As folks might have noticed, we used the long weekend as an opportunity to record and release our monthly We Have A Commentary podcast, which this time took up the classic ur-EBM of Deutsch Amerikanische Freundschaft. We love doing these projects for a variety of reasons, amongst which they force us to think about LPs in total in a historical context, rather than as the current missive from a contemporary band (ie, the sort of analysis we do in album reviews), or as standing reserve – resources to be mined for greatest hits mixes or DJ sets. No matter how the future of music (let alone Our Thing itself) changes in the years ahead, we’re the products of our own time to the point that we’ll always be suckers for well executed LPs. All that being said, let’s shoot off in the opposite direction with six tracks wrenched from whatever larger contexts they might have.
As is tradition, Artoffact Records have released their annual compilation, featuring the label’s impressive and diverse musical roster. From right in our backyard acts (like ACTORS, Spectres, Devours and OHMelectronic) to scene legends like Apoptygma Berzerk, Download and Front Line Assembly, AoF is one of the labels we’ve celebrated most in the history of I Die: You Die. Check out the pay-what-you-want compilation to hear new and classic acts we love – too many to mention here, TBH – like this brand new song from ID:UD fave Seeming.
Drab Majesty, “Ellipsis”
Here’s a new Drab Majesty song in anticipation of the July release of their third album Modern Mirror on Dais Records. Sophomore LP The Demonstration has stayed in rotation at the HQ since its release in 2016 on the strength of its excellent songwriting, smooth production that sits somewhere near classic new romanticism, and cool delivery. New single “Ellipsis” has all that in spades, and if it’s just a taste of what we can expect from the record, we should be well satisfied. Highly anticipated ’round here.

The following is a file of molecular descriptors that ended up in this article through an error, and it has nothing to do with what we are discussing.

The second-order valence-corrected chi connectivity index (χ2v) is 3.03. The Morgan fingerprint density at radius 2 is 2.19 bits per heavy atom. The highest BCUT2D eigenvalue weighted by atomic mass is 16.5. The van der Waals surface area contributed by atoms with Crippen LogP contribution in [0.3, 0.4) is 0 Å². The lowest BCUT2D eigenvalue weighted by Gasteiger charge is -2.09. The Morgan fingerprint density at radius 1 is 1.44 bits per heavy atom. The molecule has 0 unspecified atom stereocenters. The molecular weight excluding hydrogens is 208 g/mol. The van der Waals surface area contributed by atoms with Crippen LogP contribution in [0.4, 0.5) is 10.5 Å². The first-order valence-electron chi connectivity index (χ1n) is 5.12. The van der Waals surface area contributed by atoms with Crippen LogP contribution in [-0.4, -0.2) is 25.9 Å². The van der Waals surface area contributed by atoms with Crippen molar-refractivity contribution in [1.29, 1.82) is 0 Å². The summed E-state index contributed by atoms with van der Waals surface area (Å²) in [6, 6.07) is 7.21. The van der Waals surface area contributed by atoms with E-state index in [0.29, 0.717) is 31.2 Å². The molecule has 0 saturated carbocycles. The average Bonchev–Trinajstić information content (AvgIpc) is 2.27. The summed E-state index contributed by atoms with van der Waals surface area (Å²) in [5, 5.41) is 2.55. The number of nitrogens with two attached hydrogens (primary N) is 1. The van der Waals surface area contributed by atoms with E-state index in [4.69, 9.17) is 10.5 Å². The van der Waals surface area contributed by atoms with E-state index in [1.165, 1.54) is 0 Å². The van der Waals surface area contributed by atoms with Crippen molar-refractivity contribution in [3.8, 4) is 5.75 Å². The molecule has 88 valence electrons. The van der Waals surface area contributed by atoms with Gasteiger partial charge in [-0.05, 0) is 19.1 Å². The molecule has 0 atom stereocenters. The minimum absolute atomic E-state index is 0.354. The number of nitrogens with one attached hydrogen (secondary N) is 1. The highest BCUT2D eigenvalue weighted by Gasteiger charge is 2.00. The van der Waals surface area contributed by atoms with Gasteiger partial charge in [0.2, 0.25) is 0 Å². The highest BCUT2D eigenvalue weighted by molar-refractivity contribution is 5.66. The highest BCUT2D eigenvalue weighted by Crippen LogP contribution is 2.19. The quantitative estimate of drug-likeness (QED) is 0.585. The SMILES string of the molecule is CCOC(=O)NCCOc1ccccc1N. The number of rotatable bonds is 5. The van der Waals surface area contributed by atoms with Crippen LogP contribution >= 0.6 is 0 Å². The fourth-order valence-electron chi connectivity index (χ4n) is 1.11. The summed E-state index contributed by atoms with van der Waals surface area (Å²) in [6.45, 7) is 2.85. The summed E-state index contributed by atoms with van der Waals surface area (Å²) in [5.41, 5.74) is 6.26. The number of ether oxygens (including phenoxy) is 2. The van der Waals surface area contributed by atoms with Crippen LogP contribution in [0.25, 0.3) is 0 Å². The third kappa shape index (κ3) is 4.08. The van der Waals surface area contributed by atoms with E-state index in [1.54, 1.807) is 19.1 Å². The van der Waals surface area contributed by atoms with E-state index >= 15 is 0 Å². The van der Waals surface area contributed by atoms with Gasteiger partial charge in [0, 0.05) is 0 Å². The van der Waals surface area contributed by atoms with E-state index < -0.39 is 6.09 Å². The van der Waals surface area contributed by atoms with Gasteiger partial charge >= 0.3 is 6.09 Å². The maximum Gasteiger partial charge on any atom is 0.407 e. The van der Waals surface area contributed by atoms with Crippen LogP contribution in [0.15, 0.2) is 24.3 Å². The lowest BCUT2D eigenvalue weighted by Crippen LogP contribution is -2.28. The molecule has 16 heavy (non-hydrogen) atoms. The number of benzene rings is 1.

Soho Rezanejad, “Call For Torino”
Soho Rezanejad’s 2018 LP Six Archetypes was a record more than a little out of our ballpark, but we couldn’t help but discuss it as its repurposing of classic electronic subgenres to find new vehicles for Rezanejad’s beguiling songwriting and voice was just something we couldn’t get away from last year. The first taste of her forthcoming EP Torino almost feels more like an interlude or overture than an actual stand-alone track, but all of the rich sound design and otherworldly vocals which first brought Rezanejad’s work to our attention are on full display.
Blonde Collar, “Slice”
Blonde Collar is the solo project of Xavier Garth, one half of Boston’s Dead Husband. Folks might remember that we’ve enjoyed their recent EPs of smooth tunes which cross lines between electro, synthpop, and house. Blonde Collar looks to be a tad rougher around the, um, collar, bringing some heavier bass and weight on the handful of tracks which have just surfaced on Soundcloud, but there’s still plenty of lush and evocative sensuality to be enjoyed on this number.
Field Agent, “HRv1.1
Another slab of thudding techno comes our way courtesy of the always uncompromising and inspired Stephen Lee Clark. Field Agent has carved out an aesthetic of hard-hitting beats which seem to be made up of a combination of classic powernoise and ambient elements compressed into dense grids of mono-rhythmic oppression. These ably match the ambiguity of modern warfare, technoscience, and espionage which are always gestured to by Field Agent without any comment. As always, an unsettling but impressive listen.
Zanias, “Follow the Body (DSX Remix)”
Zanias’ 2018 record (an IDUD fave you may recall) Into The All was pretty astonishing exploration of sounds and ideas that we didn’t necessarily expect based on the project’s output up to that point. Returning to the material previous to that is no less powerful though, as Zanias explored the fringes of darkwave and body music, producing the excellent EP To The Core in 2016. Thus, it’s nice to hear one of those tracks reinvented by one of our fave oddball EBM acts DSX (aka Dejan Samardzic of Haujobb), who gives “Follow the Body” a makeover of detuned hits and pinched filters, unsettling and groovy in equal measures. Apparently this was produced around the time of the EP, but hasn’t surfaced ’til now, so enjoy the unearthed recent past why don’t you?